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. 2010 Dec 20;2010:709521.
doi: 10.4061/2010/709521.

Formation and Repair of Tobacco Carcinogen-Derived Bulky DNA Adducts

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Free PMC article

Formation and Repair of Tobacco Carcinogen-Derived Bulky DNA Adducts

Bo Hang. J Nucleic Acids. .
Free PMC article

Abstract

DNA adducts play a central role in chemical carcinogenesis. The analysis of formation and repair of smoking-related DNA adducts remains particularly challenging as both smokers and nonsmokers exposed to smoke are repetitively under attack from complex mixtures of carcinogens such as polycyclic aromatic hydrocarbons and N-nitrosamines. The bulky DNA adducts, which usually have complex structure, are particularly important because of their biological relevance. Several known cellular DNA repair pathways have been known to operate in human cells on specific types of bulky DNA adducts, for example, nucleotide excision repair, base excision repair, and direct reversal involving O(6)-alkylguanine DNA alkyltransferase or AlkB homologs. Understanding the mechanisms of adduct formation and repair processes is critical for the assessment of cancer risk resulting from exposure to cigarette smoke, and ultimately for developing strategies of cancer prevention. This paper highlights the recent progress made in the areas concerning formation and repair of bulky DNA adducts in the context of tobacco carcinogen-associated genotoxic and carcinogenic effects.

Figures

Figure 1
Figure 1
Schematic presentation of the formation, repair and mutagenic potential of tobacco carcinogen-induced bulky adducts in genomic DNA. The formation of a bulky DNA adduct (marked in red), if not repaired or poorly repaired, results in multiple genetic changes such as cell death and gene mutation. TLS (translesion DNA synthesis) can prevent a mutation by error-free incorporation opposite the adduct. Error-prone incorporation at the adduct site by replicative or translesional DNA pols is the source for mutation. Only those adducts that finally escape all the defense mechanisms may lead to biologically important mutations.
Figure 2
Figure 2
Structures of tobacco carcinogens, metabolites, and bulky dG adducts. These are only the partial list of DNA reactive carcinogens in cigarette smoke. The dG adducts listed are representatives of the adducts formed by the corresponding metabolites. Note that the stereochemistry of BPDE-DNA adducts is complex (see text). Acrolein can form two propano dG isomers, γ-HO-PdG (major), and α-HO-PdG (minor). CAA forms angular N2,3-εG, an isomer for 1, N2-εG.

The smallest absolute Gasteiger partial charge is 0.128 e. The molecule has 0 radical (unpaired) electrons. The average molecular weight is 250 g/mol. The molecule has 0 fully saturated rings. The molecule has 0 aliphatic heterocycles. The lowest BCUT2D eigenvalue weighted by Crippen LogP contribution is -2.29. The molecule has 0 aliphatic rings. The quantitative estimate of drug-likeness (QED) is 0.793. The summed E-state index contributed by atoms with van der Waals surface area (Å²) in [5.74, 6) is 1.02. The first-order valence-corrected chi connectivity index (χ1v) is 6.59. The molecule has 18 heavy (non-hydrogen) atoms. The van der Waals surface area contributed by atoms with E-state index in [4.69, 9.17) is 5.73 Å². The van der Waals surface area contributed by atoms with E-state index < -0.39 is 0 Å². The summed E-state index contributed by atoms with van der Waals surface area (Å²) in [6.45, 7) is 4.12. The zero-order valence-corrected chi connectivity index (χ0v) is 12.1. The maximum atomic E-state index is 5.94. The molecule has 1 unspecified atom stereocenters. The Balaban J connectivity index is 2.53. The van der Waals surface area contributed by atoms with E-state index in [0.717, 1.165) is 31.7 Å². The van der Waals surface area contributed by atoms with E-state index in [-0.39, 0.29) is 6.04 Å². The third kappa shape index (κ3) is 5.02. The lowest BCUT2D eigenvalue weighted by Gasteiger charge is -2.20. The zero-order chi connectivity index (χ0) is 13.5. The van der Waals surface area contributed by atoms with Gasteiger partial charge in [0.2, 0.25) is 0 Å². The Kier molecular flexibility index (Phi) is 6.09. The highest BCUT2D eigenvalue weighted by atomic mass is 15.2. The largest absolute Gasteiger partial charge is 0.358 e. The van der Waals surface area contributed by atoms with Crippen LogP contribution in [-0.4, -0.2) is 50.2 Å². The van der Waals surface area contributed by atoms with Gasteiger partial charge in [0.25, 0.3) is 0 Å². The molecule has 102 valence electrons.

Figure 3
Figure 3
Structures of smoking-induced bulky DNA adducts that are substrates for NER.
Figure 4
Figure 4
Multiple benzene metabolites, different types of DNA lesions, and proposed biological effects. Benzene has a complex metabolism and the listed metabolites are not a complete list. The adducts formed include those identified in vitro and in vivo, stable and unstable, bulky and oxidized adducts. DSBs are one of the most severe DNA lesions caused directly and indirectly by benzene metabolites. Repair of benzene-DNA adducts may include multiple mechanisms such as BER, NER, and NIR. Only those adducts that finally escape all the defense mechanisms such as repair, or are misrepaired, may lead to mutations. Persistence or coexistence of different types of lesions could form a broad-based attack on the genomic stability. It is also known that a number of benzene metabolites can inhibit topoisomerase II (topo II) activity, which may represent a potential mechanism for benzene's clastogenic effects [326].
Figure 5
Figure 5
Structures of smoking-induced bulky DNA adducts that are substrates for BER.
Figure 6
Figure 6
Structures of smoking-induced bulky DNA adducts that are substrates for NIR.
Figure 7
Figure 7
Summary of specificity of repair of tobacco carcinogen-induced bulky DNA adducts by the major DNA repair pathways. Some of the nonbulky DNA lesions and their repair mechanisms are also presented. For example, DSBs caused by cigarette smoke are repaired by nonhomologous end joining (NHEJ) and homologous recombination (HR). Note that overlapping substrate specificity is common.
Figure 8
Figure 8
Stable nicotine-derived secondary products after reacting with ozone (O3) or nitrous acid (HONO). All the structures illustrated were positively identified except for myosmine that was tentatively identified. HONO can be adsorbed from air source or derived from surface-catalyzed reaction. Adopted from the work by Destaillats et al. [317] and Sleiman et al. [241].

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